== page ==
On a course organised by the Beltex Sheep Society at Borderway mart, Carlisle, three experts offered tips on preparing sheep for shows and sales. Angela Calvert reports.
Plan ahead was the message from Northamptonshire farmers Carol and Geoff Watson, speaking at a course on preparing sheep for shows and sales.
Mrs Watson said: “When breeding sheep, pick carefully. Select the type of sheep you like – not those you think others will like. If you have to look at them every day, you have to like them.
“In terms of show sheep, start picking them out early – from the moment they are born. As well as having good conformation, a show sheep has to walk well and have attitude.
“Before you start lengthy preparations, ensure sure sheep are correct where it matters – i.e. rams have two testicles, their teeth and feet are correct and feet are trimmed.
“Start the feeding regime early so they are in the condition you want them at sale or show time.
“In terms of shearing, work backwards from the first show or sales dates when you want them to have the ideal covering of wool.
“The final trim is done close to the event. We keep Charollais and sheep being shown in mid-May will be clipped mid-February. Those being sold in October will be clipped in June.
“Some breed societies do not allow trimming or have a shearing date after which no trimming is allowed, so make sure you check with them and know the rules,” said Mrs Watson.
Mrs Watson stressed it was important to wash sheep at least a week before trimming to allow the fleece to settle.
She outlined the way she and Geoff, her husband, washed sheep, but said other people had their own preferred methods.
Soak the sheep with a hosepipe. Then rake through the wool to remove any dags or excessive dirty bits.
Fill a water trough with 800 litres of water mixed with 2kg of washing soda and one litre of disinfectant and lift sheep into it.
Turn sheep over and roll from side to side – doing it this way does not take all the lanolin out the wool. No rinsing is required using this method.
Rinse sheep well if using shampoo, as any detergent left on skin may cause irritation. Even if you use shampoo, washing soda and disinfectant in the final rinse will help set the fleece.
In terms of colouring, Mrs Watson said some preferred to leave their sheep a natural tone while others chose from a wide range of colours.
There was the option of dipping or spraying colour on, but Mrs Watson said they added colour to water when washing, as it then got right through to the base of the wool. Otherwise, when the sheep is trimmed, the wool may be lighter at the base.
Most of the trimming is done with hand shears so it is important they are sharp and looked after well.
Herbie Kennedy, Dumfries, offered some advice on their care. He said: “Shears should not make a noise when you use them. Keep rubbing them with an oily rag and rub a little oil over them after use.
“To sharpen, open them up with your fingers and use a whetstone or a diamond stone in a circular motion along the blades, from the tip to the base, to create a feather edge.
“Always test shears on a piece of wool before starting to trim.
“Handle shears carefully – dropping them will alter the spring of blades. When choosing shears, make sure they do not open too far and the tips are level. If you are left-handed, you will need a special set.”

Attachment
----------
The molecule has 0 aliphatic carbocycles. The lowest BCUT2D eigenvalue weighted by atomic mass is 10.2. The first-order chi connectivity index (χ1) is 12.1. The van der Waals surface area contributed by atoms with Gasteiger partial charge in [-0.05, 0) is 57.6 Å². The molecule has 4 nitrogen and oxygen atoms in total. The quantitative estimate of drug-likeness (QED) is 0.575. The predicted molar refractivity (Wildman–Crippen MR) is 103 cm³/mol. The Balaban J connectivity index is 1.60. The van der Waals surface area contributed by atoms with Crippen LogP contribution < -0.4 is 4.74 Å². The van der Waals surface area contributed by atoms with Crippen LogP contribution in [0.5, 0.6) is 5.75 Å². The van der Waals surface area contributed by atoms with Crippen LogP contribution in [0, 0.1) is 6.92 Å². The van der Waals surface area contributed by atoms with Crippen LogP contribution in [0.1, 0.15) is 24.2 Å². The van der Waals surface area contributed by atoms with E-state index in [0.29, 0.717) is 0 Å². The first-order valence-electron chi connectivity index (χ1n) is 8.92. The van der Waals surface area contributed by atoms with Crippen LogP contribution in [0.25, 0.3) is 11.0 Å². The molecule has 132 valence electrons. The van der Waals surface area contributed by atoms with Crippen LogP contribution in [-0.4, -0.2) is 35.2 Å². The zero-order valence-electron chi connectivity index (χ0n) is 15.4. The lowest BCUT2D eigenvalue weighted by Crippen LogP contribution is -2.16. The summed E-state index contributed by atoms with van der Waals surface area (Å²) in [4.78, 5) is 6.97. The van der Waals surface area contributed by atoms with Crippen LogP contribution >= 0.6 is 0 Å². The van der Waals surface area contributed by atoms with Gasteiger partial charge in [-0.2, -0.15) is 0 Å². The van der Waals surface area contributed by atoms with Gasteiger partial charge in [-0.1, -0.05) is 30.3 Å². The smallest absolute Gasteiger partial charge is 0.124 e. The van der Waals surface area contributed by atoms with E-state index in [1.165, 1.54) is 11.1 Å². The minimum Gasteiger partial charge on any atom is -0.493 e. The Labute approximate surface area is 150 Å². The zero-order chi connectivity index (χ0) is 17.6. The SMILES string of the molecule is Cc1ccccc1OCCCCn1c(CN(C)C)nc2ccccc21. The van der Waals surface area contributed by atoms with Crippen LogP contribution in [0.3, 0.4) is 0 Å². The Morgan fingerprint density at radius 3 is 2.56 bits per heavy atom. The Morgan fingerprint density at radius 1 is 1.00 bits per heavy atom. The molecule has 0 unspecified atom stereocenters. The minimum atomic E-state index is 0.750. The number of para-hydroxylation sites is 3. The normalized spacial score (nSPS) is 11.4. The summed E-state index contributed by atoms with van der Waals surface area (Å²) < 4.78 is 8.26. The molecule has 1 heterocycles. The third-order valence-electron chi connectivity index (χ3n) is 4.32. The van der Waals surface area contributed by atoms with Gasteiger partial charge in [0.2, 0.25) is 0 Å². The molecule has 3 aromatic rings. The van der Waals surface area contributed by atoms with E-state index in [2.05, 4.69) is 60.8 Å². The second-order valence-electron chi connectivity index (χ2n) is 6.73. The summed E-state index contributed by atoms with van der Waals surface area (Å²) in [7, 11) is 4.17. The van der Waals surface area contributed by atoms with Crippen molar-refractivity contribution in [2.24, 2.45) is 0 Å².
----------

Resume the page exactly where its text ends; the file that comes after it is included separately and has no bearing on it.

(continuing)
When using shears, hold them at an angle – if they are level they will leave steps in the wool, said Mr Kennedy.
Only the top blade, with your fingers on, should move. Keep the bottom blade and your thumb still.
If a sheep has excess wool it can be helpful to ‘top’ it out first, taking a layer of wool off from the top of the back.
This will help with preparation later and means there is less wool to wash.
Belly clipping can also be done at this stage, either with a shearing machine or hand shears. Clip along the sides of the belly, follow the carcase line in a curve – do not go straight.
Clip up to the brisket to give the appearance of increased width. Trim around the neck and tail. Any wool inside the back legs can be plucked out.
Trimming the legs and neck is down to the breeder’s preference and can be left.
If the sheep still has too much wool, run over it with hand shears before starting trimming. The first time you trim a sheep it may need a couple of cuts to get the finish on the fleece.
The final trim should be done as close to the sale or show day as possible.
Before starting, use a broad pin carder to rake through the fleece and open it using a downward motion over the body, then rake edges up.
Then go over the fleece again with a small pin carder in a rolling in and out motion, working from front to back so none is missed.
Use an old fork, bent in the middle, to remove surplus wool from the carder.
Mrs Watson said she sprayed the fleece with water before the final trim but some preferred to trim the fleece dry.
As much wool as possible should be taken off by trimming, particularly with carcase sheep, she said, so the judge could feel hard flesh and not wool. Some people prefer to trim carcase lambs with a machine to start with, and then finish by hand.
The aim is to make sheep look as good as possible, accentuating good points and hiding bad ones, so the exact lines followed in the final trim are down to personal preference.
Start at the neck, then around the shoulders and down the sides, working from the top down and then round the gigots.
The back can be trimmed flat to keep width or have rounded edges. Mrs Watson said she trimmed Beltex to create a slope back from the pin bones, but some prefer a rounded effect.
After trimming, go over the whole fleece, tapping it with a sharp carder after having sprayed it with a fleece fix. This will help the fleece hold its shape. This can also be done with a flat board.
“Remember practice makes perfect,” Mrs Watson said.